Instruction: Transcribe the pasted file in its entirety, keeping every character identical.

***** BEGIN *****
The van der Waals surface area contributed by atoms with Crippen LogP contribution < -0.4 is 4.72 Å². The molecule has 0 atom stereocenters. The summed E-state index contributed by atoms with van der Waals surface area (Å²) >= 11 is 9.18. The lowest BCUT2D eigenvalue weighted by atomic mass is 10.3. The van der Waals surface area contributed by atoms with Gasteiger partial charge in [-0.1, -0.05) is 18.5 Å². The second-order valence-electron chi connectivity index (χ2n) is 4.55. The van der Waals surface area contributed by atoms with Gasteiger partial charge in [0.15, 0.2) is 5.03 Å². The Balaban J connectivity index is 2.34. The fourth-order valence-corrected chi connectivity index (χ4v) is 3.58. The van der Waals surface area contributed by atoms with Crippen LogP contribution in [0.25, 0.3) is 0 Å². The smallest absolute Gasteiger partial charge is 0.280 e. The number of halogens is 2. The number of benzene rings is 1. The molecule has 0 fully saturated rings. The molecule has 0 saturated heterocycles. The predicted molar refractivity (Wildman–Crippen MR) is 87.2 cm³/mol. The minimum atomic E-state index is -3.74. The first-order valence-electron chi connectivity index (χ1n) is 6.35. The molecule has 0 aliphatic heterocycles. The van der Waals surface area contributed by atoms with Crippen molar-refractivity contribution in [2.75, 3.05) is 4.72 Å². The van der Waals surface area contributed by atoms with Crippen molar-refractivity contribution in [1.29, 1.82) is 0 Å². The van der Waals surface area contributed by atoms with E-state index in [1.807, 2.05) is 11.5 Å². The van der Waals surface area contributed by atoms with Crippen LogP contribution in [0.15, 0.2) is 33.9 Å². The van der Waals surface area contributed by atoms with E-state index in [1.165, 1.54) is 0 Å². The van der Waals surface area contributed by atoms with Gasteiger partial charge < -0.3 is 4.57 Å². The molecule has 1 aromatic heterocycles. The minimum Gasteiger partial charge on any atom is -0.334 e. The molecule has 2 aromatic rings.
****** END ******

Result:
The van der Waals surface area contributed by atoms with Crippen LogP contribution < -0.4 is 4.72 Å². The molecule has 0 atom stereocenters. The summed E-state index contributed by atoms with van der Waals surface area (Å²) >= 11 is 9.18. The lowest BCUT2D eigenvalue weighted by atomic mass is 10.3. The van der Waals surface area contributed by atoms with Gasteiger partial charge in [-0.1, -0.05) is 18.5 Å². The second-order valence-electron chi connectivity index (χ2n) is 4.55. The van der Waals surface area contributed by atoms with Gasteiger partial charge in [0.15, 0.2) is 5.03 Å². The Balaban J connectivity index is 2.34. The fourth-order valence-corrected chi connectivity index (χ4v) is 3.58. The van der Waals surface area contributed by atoms with Crippen LogP contribution in [0.25, 0.3) is 0 Å². The smallest absolute Gasteiger partial charge is 0.280 e. The number of halogens is 2. The number of benzene rings is 1. The molecule has 0 fully saturated rings. The molecule has 0 saturated heterocycles. The predicted molar refractivity (Wildman–Crippen MR) is 87.2 cm³/mol. The minimum atomic E-state index is -3.74. The first-order valence-electron chi connectivity index (χ1n) is 6.35. The molecule has 0 aliphatic heterocycles. The van der Waals surface area contributed by atoms with Crippen molar-refractivity contribution in [2.75, 3.05) is 4.72 Å². The van der Waals surface area contributed by atoms with Crippen molar-refractivity contribution in [1.29, 1.82) is 0 Å². The van der Waals surface area contributed by atoms with E-state index in [1.807, 2.05) is 11.5 Å². The van der Waals surface area contributed by atoms with Crippen LogP contribution in [0.15, 0.2) is 33.9 Å². The van der Waals surface area contributed by atoms with E-state index in [1.165, 1.54) is 0 Å². The van der Waals surface area contributed by atoms with Gasteiger partial charge < -0.3 is 4.57 Å². The molecule has 1 aromatic heterocycles. The minimum Gasteiger partial charge on any atom is -0.334 e. The molecule has 2 aromatic rings.